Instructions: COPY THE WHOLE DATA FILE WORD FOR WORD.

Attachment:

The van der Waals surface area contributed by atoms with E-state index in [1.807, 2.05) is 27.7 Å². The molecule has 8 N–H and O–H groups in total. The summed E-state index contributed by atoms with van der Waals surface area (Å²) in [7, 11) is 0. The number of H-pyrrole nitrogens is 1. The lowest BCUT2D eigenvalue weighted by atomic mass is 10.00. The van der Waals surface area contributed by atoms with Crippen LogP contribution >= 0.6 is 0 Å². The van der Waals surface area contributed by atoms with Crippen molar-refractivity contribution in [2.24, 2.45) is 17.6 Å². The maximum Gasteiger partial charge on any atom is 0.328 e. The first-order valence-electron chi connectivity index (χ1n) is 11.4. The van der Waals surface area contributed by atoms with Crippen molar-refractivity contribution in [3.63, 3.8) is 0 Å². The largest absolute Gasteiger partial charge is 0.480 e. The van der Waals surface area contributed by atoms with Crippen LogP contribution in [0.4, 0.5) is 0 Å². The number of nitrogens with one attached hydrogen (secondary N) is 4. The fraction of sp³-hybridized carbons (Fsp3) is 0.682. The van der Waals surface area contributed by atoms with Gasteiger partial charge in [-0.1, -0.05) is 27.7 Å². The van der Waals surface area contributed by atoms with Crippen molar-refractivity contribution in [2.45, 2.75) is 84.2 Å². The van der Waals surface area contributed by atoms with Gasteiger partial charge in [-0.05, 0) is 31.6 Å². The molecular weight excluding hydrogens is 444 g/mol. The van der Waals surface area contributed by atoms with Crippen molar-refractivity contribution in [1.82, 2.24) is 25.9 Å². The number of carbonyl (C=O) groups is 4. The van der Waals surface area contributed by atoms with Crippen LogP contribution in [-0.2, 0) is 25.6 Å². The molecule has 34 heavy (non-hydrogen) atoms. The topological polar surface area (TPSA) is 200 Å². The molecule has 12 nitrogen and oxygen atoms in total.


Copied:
The van der Waals surface area contributed by atoms with E-state index in [1.807, 2.05) is 27.7 Å². The molecule has 8 N–H and O–H groups in total. The summed E-state index contributed by atoms with van der Waals surface area (Å²) in [7, 11) is 0. The number of H-pyrrole nitrogens is 1. The lowest BCUT2D eigenvalue weighted by atomic mass is 10.00. The van der Waals surface area contributed by atoms with Crippen LogP contribution >= 0.6 is 0 Å². The van der Waals surface area contributed by atoms with Crippen molar-refractivity contribution in [2.24, 2.45) is 17.6 Å². The maximum Gasteiger partial charge on any atom is 0.328 e. The first-order valence-electron chi connectivity index (χ1n) is 11.4. The van der Waals surface area contributed by atoms with Crippen molar-refractivity contribution in [3.63, 3.8) is 0 Å². The largest absolute Gasteiger partial charge is 0.480 e. The van der Waals surface area contributed by atoms with Crippen LogP contribution in [0.4, 0.5) is 0 Å². The number of nitrogens with one attached hydrogen (secondary N) is 4. The fraction of sp³-hybridized carbons (Fsp3) is 0.682. The van der Waals surface area contributed by atoms with Gasteiger partial charge in [-0.1, -0.05) is 27.7 Å². The van der Waals surface area contributed by atoms with Crippen molar-refractivity contribution in [2.45, 2.75) is 84.2 Å². The van der Waals surface area contributed by atoms with Gasteiger partial charge in [-0.05, 0) is 31.6 Å². The molecular weight excluding hydrogens is 444 g/mol. The van der Waals surface area contributed by atoms with Crippen molar-refractivity contribution in [1.82, 2.24) is 25.9 Å². The number of carbonyl (C=O) groups is 4. The van der Waals surface area contributed by atoms with Crippen LogP contribution in [-0.2, 0) is 25.6 Å². The molecule has 34 heavy (non-hydrogen) atoms. The topological polar surface area (TPSA) is 200 Å². The molecule has 12 nitrogen and oxygen atoms in total.